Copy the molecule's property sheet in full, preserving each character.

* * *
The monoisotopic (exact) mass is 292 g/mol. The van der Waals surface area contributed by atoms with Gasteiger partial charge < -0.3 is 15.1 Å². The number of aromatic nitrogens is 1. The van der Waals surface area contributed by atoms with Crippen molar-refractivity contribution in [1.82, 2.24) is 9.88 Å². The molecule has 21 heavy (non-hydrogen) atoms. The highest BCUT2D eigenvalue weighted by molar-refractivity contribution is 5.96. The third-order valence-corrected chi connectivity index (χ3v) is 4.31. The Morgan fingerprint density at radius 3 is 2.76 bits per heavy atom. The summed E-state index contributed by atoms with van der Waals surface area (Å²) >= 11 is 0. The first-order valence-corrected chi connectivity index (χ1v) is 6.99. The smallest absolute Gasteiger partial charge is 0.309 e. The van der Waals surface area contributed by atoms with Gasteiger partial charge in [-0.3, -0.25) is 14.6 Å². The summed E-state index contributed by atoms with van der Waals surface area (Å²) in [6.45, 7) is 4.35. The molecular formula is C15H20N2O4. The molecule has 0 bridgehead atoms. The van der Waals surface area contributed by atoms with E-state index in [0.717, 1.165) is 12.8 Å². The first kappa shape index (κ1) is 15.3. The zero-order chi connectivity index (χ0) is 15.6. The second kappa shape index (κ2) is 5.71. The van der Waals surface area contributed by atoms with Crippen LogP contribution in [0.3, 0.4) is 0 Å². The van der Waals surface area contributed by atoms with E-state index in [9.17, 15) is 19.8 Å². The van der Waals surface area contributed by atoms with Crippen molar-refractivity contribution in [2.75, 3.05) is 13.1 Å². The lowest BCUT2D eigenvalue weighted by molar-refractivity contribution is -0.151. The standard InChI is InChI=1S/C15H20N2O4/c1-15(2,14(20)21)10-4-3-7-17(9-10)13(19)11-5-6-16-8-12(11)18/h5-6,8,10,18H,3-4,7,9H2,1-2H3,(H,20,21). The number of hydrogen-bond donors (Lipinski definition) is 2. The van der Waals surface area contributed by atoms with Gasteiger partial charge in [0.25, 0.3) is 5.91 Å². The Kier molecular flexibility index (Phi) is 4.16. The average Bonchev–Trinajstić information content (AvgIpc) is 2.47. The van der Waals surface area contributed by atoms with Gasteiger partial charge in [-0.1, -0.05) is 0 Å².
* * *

The monoisotopic (exact) mass is 292 g/mol. The van der Waals surface area contributed by atoms with Gasteiger partial charge < -0.3 is 15.1 Å². The number of aromatic nitrogens is 1. The van der Waals surface area contributed by atoms with Crippen molar-refractivity contribution in [1.82, 2.24) is 9.88 Å². The molecule has 21 heavy (non-hydrogen) atoms. The highest BCUT2D eigenvalue weighted by molar-refractivity contribution is 5.96. The third-order valence-corrected chi connectivity index (χ3v) is 4.31. The Morgan fingerprint density at radius 3 is 2.76 bits per heavy atom. The summed E-state index contributed by atoms with van der Waals surface area (Å²) >= 11 is 0. The first-order valence-corrected chi connectivity index (χ1v) is 6.99. The smallest absolute Gasteiger partial charge is 0.309 e. The van der Waals surface area contributed by atoms with Gasteiger partial charge in [-0.3, -0.25) is 14.6 Å². The summed E-state index contributed by atoms with van der Waals surface area (Å²) in [6.45, 7) is 4.35. The molecular formula is C15H20N2O4. The molecule has 0 bridgehead atoms. The van der Waals surface area contributed by atoms with E-state index in [0.717, 1.165) is 12.8 Å². The first kappa shape index (κ1) is 15.3. The zero-order chi connectivity index (χ0) is 15.6. The second kappa shape index (κ2) is 5.71. The van der Waals surface area contributed by atoms with Crippen LogP contribution in [0.3, 0.4) is 0 Å². The van der Waals surface area contributed by atoms with E-state index in [9.17, 15) is 19.8 Å². The van der Waals surface area contributed by atoms with Crippen molar-refractivity contribution in [2.75, 3.05) is 13.1 Å². The lowest BCUT2D eigenvalue weighted by molar-refractivity contribution is -0.151. The standard InChI is InChI=1S/C15H20N2O4/c1-15(2,14(20)21)10-4-3-7-17(9-10)13(19)11-5-6-16-8-12(11)18/h5-6,8,10,18H,3-4,7,9H2,1-2H3,(H,20,21). The number of hydrogen-bond donors (Lipinski definition) is 2. The van der Waals surface area contributed by atoms with Gasteiger partial charge in [0.25, 0.3) is 5.91 Å². The Kier molecular flexibility index (Phi) is 4.16. The average Bonchev–Trinajstić information content (AvgIpc) is 2.47. The van der Waals surface area contributed by atoms with Gasteiger partial charge in [-0.1, -0.05) is 0 Å².